Since the departure of Browett, Cook has acted as the top manager for all retail matters. Steve Cano, Bob Bridger, and McDougal (up until his departure) have all worked directly under Cook. In recent weeks, Apple Finance VP Jim Bean has made additional contributions to the retail team. Apple previously said that Bean would move from the Finance group to the Retail team.
Attendees at the meeting noted that Cook said Apple’s search for a new head of retail is still active. Cook said that Apple is looking for an executive who understands how Apple does retail. This means a principle focus on employee and customer satisfaction.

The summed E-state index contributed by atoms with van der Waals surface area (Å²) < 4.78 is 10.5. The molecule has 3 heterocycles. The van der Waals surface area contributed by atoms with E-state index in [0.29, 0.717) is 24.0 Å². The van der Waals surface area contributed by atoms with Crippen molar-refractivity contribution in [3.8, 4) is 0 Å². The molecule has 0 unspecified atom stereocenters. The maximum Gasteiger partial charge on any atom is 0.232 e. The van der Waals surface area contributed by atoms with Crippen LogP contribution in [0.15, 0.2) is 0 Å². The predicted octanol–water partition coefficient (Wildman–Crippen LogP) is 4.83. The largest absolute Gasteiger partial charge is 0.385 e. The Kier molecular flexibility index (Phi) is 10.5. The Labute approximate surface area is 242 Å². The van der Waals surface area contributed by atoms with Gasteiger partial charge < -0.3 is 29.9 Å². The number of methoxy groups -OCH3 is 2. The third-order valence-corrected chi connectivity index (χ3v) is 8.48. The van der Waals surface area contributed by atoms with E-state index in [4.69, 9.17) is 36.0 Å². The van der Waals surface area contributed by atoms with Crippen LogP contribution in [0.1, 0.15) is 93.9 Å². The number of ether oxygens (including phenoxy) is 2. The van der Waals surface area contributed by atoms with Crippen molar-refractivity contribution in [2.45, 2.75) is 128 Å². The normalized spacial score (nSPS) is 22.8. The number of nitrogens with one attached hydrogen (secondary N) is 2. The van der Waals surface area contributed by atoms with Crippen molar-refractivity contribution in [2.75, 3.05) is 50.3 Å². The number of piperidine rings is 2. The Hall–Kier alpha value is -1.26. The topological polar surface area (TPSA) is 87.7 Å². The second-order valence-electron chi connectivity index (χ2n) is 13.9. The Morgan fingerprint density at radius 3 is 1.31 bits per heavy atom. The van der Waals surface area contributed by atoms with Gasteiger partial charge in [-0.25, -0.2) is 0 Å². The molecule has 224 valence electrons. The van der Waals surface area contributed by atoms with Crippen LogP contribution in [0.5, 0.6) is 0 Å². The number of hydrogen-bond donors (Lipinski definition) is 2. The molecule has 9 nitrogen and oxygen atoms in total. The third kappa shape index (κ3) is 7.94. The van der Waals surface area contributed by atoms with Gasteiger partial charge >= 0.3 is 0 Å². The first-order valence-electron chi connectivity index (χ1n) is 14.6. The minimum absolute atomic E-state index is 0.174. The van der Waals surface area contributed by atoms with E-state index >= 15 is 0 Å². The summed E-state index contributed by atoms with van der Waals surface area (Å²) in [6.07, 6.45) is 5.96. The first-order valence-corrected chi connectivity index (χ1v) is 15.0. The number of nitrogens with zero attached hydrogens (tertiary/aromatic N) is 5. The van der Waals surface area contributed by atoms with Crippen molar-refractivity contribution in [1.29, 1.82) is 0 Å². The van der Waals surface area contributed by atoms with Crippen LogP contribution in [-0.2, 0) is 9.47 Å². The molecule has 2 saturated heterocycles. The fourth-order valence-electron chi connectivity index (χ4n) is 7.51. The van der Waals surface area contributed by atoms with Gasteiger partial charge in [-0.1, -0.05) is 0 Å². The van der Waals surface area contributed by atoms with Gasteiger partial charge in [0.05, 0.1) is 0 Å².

Apple retail employees continuously preach their appreciation of Steve Cano. Cano is an Apple retail executive that began at Apple as a retail store manager. He is believed to do his work in the image of Apple retail pioneer Ron Johnson, and Cano is seen as a strong advocate for the people who work in Apple’s 400 stores around the globe. It is currently unclear if Cano is actually one of Cook’s options for the top retail job.
Android versus iOS:
Cook, of course, mentioned Apple’s arguably fiercest competitor: Google. Cook talked specifically about Android and its competition with Apple’s iOS. Cook discussed iOS’s integrated, reliable experience versus Android’s fragmentation with a plethora of devices.
Cook mentioned Apple’s large iOS web traffic in comparison to Android’s smaller web marketshare. He noted that while Android may be running on more devices, it is clear that people love and use their iOS devices more than the people who use Android-based products. Cook mentioned the key statistic that far more people used iOS devices to purchase items this past Black Friday than with Android devices.